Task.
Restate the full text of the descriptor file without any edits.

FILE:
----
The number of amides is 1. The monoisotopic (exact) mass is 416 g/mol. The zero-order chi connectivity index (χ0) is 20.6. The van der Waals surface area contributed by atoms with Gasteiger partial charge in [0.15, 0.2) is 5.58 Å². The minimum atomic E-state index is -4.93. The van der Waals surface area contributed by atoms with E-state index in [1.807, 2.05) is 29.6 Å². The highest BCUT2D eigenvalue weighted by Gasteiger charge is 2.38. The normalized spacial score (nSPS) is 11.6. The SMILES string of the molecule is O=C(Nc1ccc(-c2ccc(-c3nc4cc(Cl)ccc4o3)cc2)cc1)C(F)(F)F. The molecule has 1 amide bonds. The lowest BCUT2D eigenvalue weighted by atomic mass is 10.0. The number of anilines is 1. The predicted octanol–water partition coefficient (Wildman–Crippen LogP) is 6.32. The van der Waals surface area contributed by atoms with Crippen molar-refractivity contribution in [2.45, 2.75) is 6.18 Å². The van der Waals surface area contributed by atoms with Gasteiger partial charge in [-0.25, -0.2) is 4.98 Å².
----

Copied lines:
The number of amides is 1. The monoisotopic (exact) mass is 416 g/mol. The zero-order chi connectivity index (χ0) is 20.6. The van der Waals surface area contributed by atoms with Gasteiger partial charge in [0.15, 0.2) is 5.58 Å². The minimum atomic E-state index is -4.93. The van der Waals surface area contributed by atoms with E-state index in [1.807, 2.05) is 29.6 Å². The highest BCUT2D eigenvalue weighted by Gasteiger charge is 2.38. The normalized spacial score (nSPS) is 11.6. The SMILES string of the molecule is O=C(Nc1ccc(-c2ccc(-c3nc4cc(Cl)ccc4o3)cc2)cc1)C(F)(F)F. The molecule has 1 amide bonds. The lowest BCUT2D eigenvalue weighted by atomic mass is 10.0. The number of anilines is 1. The predicted octanol–water partition coefficient (Wildman–Crippen LogP) is 6.32. The van der Waals surface area contributed by atoms with Crippen molar-refractivity contribution in [2.45, 2.75) is 6.18 Å². The van der Waals surface area contributed by atoms with Gasteiger partial charge in [-0.25, -0.2) is 4.98 Å².